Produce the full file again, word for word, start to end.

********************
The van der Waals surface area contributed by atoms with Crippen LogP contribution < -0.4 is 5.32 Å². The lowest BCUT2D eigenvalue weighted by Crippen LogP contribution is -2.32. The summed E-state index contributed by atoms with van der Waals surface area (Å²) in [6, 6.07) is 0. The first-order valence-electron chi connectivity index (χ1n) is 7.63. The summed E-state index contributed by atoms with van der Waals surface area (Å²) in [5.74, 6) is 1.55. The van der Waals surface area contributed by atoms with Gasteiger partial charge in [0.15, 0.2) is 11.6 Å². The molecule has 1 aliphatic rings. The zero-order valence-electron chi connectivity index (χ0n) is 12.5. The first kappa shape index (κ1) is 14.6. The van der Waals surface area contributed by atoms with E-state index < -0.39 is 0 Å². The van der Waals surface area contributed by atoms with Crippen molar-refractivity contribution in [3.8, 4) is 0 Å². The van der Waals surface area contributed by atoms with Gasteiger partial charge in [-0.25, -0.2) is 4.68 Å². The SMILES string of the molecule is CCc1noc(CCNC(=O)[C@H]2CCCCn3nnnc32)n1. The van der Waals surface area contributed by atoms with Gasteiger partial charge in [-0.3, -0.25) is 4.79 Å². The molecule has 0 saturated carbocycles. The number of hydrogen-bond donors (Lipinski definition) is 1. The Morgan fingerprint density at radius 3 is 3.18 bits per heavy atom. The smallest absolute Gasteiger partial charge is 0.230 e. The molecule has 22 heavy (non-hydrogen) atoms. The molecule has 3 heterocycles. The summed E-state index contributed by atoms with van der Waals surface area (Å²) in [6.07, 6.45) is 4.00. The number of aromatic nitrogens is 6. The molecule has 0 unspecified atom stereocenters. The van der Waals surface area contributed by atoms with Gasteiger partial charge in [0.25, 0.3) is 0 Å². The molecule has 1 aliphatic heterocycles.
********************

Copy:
The van der Waals surface area contributed by atoms with Crippen LogP contribution < -0.4 is 5.32 Å². The lowest BCUT2D eigenvalue weighted by Crippen LogP contribution is -2.32. The summed E-state index contributed by atoms with van der Waals surface area (Å²) in [6, 6.07) is 0. The first-order valence-electron chi connectivity index (χ1n) is 7.63. The summed E-state index contributed by atoms with van der Waals surface area (Å²) in [5.74, 6) is 1.55. The van der Waals surface area contributed by atoms with Gasteiger partial charge in [0.15, 0.2) is 11.6 Å². The molecule has 1 aliphatic rings. The zero-order valence-electron chi connectivity index (χ0n) is 12.5. The first kappa shape index (κ1) is 14.6. The van der Waals surface area contributed by atoms with E-state index < -0.39 is 0 Å². The van der Waals surface area contributed by atoms with Crippen molar-refractivity contribution in [3.8, 4) is 0 Å². The van der Waals surface area contributed by atoms with Gasteiger partial charge in [-0.25, -0.2) is 4.68 Å². The SMILES string of the molecule is CCc1noc(CCNC(=O)[C@H]2CCCCn3nnnc32)n1. The van der Waals surface area contributed by atoms with Gasteiger partial charge in [-0.3, -0.25) is 4.79 Å². The molecule has 0 saturated carbocycles. The number of hydrogen-bond donors (Lipinski definition) is 1. The Morgan fingerprint density at radius 3 is 3.18 bits per heavy atom. The smallest absolute Gasteiger partial charge is 0.230 e. The molecule has 22 heavy (non-hydrogen) atoms. The molecule has 3 heterocycles. The summed E-state index contributed by atoms with van der Waals surface area (Å²) in [6.07, 6.45) is 4.00. The number of aromatic nitrogens is 6. The molecule has 0 unspecified atom stereocenters. The van der Waals surface area contributed by atoms with Gasteiger partial charge in [0.25, 0.3) is 0 Å². The molecule has 1 aliphatic heterocycles.